The global economic downturn continues to make its impact. A few months ago, I mentioned the possibility that patents might be used to leverage credit, in the face of cautious lenders. Bloomberg.com is reporting that firms might be more desperate:
“Small-cap technology companies from Silicon Valley to Israel, struggling to raise enough money to survive amid the credit crisis, are selling prized patents to stay in business. … VocalTec Communications Ltd. Chief Executive Officer Ido Gur said he needed to sell 15 of the Israeli company’s 22 inventions to raise money to market its main Internet phone software.
The Bloomberg article is littered with anecdotes and examples. One chairman suggests the lack of credit led to declining sales, and companies began to sell IP for quick revenue. The fact that patent holders are boldly selling their rights rather than using them for collateral credit makes sense, at least on the surface. Lenders are still cautious, and the recession is putting a lot of pressure on businesses. Selling intellectual property assets may be the only viable way out, especially if a company lacks the resources to develop an invention and market it.
The article also notes that high-skilled workers are being laid off, and speculates that they may be taking intellectual property rights with them. This trend is worth watching, but seems like it would be too rare to cause a large shift in intellectual property. Many major technology firms are quite possessive of their patents, using employment contracts that keep IP rights with the company. Under other circumstances where employees have the bargaining power to keep a larger stake in their inventions, they will be too important to the company to be laid off. Then again, with no end in sight to the recession, anything is possible.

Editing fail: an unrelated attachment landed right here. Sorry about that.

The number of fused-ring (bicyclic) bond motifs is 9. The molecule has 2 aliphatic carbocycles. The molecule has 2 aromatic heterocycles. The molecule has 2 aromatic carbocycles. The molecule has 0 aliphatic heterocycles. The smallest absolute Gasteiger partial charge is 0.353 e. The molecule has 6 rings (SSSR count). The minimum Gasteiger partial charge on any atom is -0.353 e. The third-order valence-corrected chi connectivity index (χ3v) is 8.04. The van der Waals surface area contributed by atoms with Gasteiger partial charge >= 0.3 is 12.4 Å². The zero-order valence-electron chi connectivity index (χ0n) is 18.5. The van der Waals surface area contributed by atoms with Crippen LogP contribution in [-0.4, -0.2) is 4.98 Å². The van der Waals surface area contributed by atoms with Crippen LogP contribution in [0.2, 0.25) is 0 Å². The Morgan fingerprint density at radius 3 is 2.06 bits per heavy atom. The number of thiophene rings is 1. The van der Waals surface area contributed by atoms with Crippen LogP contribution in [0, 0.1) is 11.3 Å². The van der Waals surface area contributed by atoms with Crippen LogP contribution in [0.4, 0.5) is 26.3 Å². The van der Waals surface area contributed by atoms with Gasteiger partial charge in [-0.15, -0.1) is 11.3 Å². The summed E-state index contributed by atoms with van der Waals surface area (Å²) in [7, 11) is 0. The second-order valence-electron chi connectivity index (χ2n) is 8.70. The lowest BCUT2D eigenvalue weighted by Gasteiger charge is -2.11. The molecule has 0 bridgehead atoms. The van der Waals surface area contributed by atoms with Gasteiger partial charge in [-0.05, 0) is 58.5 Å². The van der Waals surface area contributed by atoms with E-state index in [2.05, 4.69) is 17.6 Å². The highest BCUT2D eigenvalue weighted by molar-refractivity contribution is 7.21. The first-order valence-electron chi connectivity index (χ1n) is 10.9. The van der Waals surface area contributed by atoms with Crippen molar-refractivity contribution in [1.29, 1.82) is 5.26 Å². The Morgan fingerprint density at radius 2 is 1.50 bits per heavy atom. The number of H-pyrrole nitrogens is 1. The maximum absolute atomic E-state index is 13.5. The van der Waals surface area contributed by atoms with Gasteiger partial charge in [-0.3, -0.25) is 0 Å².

Although the article notes that applications for intellectual property transfers have markedly increased in the U.S. and U.K., Neil Wilkof remains skeptical. He claims that this trend may have an alternative explanation, and that the increase in transfers could happen for any number of reasons. He concedes that assets will shift around, but mostly due to an increase in mergers and acquisitions. Wilkof concludes with the following comment:
“I am sure that the current recession will lead to some significant changes in the use and commercialization of patents. But I remain unconvinced that a significant increase in the sale of patent portfolios will be one of them.”
We will have to wait and see what the ultimate effects of the recession are. It is possible that this is the beginning of a mass sale of patents. Perhaps not. Either way, there will be many interesting implications for intellectual property in the shifting economic climate.
I agree with Neil Wilkof that the current recession will not lead to a significant increase in the sale of patents. This is perhaps the mass sale of patents has already begun! When I performed a Google search with the keywords “patents for sale”, I was surprised to see hundreds of hits returned. These included:
If these websites are indeed legitimate, they seem to facilitate the buying and selling of patents. I can only begin to imagine what the emergence of a patent free market would be like, where patents are bought, sold, held and traded easily. I would imagine that there would be three categories of companies:
1) Idea generating companies: The mandate of these companies would be to churn out as many ideas as possible, patent them, and sell them.
2) Middle-man companies: The mandate of these companies would be to filter through the market of patents, purchase patents and re-sell them for a higher price.
3) Giant manufacturing companies: These companies would have enough resources to purchase patents from the middle-man companies and manufacture the patented product.
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